Consider the carrot.
Sure, it's just a vegetable, but how does it get to be a vegetable? And by how I don't mean its history or its preparation in the kitchen (NB: steamed with a little butter is nice), but rather how it comes to have food value.
In essence, a carrot plant is an energy collection, processing, and storage mechanism. It spends its first season producing and storing energy in the form of sugars and carbohydrates, and then in its second season it uses all that energy to flower and reproduce. This pattern of growing and collecting energy in one season and then expending energy and flowering in the next makes the carrot a biennial.
Its energy storage container — its battery if you will — is the familiar orange tapered root we call the carrot, much beloved of healthy snackers and cartoon rabbits. Although the carrot is storing all that energy and sugar for its own reproductive processes, we short-circuit the process by pulling the battery out of the ground and using that energy for ourselves.
Were we to leave the carrot in the ground, it would use all that stored energy to send up a fairly large flower stalk from which would grow hundreds of tiny white carrot flowers ready to form new seed. The carrot root, then depleted of almost all its sugars and carbohydrates, would be dry, tasteless, woody and, from our perspective, useless.
From the carrot's perspective — if it had a perspective, which it doesn't, because it's a carrot — that would be the perfect outcome. Reproduction in one form or another is the purpose of all plant activity. We are successful in converting plants to food when we find the right point at which to divert a plant's energy from its purposes to our plates.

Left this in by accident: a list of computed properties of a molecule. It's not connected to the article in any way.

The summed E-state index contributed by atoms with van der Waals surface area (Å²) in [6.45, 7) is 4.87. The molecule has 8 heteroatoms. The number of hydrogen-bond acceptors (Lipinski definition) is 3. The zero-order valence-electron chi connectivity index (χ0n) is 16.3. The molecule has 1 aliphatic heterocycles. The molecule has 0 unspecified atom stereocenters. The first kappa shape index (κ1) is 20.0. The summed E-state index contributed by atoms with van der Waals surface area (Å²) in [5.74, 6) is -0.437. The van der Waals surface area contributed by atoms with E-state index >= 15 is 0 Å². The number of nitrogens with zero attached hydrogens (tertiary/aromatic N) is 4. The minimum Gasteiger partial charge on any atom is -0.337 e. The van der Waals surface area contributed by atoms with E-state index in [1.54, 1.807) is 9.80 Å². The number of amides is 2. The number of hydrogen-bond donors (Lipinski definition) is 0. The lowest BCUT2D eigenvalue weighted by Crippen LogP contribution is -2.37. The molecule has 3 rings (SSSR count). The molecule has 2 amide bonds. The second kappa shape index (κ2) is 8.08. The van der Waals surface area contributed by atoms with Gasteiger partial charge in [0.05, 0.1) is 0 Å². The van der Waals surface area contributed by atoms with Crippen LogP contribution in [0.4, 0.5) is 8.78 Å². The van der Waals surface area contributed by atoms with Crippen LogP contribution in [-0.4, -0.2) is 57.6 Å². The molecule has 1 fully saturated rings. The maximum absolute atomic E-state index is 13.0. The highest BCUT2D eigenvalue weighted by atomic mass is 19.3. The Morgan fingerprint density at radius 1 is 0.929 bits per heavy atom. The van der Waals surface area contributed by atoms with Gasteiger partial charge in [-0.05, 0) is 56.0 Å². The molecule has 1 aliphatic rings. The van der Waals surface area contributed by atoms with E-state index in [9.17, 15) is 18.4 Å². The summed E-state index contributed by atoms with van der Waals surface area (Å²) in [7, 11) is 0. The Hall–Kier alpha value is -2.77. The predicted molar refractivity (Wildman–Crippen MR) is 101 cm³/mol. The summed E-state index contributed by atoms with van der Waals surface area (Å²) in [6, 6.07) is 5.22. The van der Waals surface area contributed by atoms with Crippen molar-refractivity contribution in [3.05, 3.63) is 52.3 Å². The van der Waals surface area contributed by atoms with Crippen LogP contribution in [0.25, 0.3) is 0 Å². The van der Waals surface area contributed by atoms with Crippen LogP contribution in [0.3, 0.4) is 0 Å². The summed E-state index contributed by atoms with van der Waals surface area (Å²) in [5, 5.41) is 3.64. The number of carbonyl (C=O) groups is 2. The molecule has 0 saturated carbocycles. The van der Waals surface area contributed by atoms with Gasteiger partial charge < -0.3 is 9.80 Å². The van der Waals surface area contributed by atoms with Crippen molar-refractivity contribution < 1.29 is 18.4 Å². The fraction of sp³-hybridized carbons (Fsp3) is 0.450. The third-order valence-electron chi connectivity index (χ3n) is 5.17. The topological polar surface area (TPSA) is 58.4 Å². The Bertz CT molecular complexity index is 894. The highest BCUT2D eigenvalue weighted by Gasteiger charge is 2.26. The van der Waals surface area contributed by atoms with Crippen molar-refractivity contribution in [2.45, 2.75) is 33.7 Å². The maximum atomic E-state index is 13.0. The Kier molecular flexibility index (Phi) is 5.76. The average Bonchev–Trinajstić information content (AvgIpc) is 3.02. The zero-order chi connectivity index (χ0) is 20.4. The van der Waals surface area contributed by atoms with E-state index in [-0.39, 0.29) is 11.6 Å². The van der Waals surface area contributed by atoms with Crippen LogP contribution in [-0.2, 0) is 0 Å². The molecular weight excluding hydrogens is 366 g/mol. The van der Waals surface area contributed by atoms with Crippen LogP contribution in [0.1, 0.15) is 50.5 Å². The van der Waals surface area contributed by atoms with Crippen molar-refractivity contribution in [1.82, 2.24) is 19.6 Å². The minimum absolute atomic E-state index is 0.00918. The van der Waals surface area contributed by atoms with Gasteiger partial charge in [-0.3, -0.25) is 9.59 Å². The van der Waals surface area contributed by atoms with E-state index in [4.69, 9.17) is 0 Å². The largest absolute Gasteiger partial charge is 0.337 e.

We don't eat every carrot of course, or there would be no more carrots.
And we also don't normally think of Ladybugs as pollinators, but the one pictured above was fairly well coated with white carrot pollen and was undoubtedly doing her part in creating new carrot seed as she frolicked about on the flower.
One of our best-known and finest desert genera has an energy-storage scheme strikingly similar to the carrot, and some species also get pulled before they can flower, albeit for a rather different purpose. The first person to send me an e-mail correctly identifying that Desert Garden plant gets a packet of Ladybug-pollinated carrot seed in return (provided, of course, that the Ladybug did her job).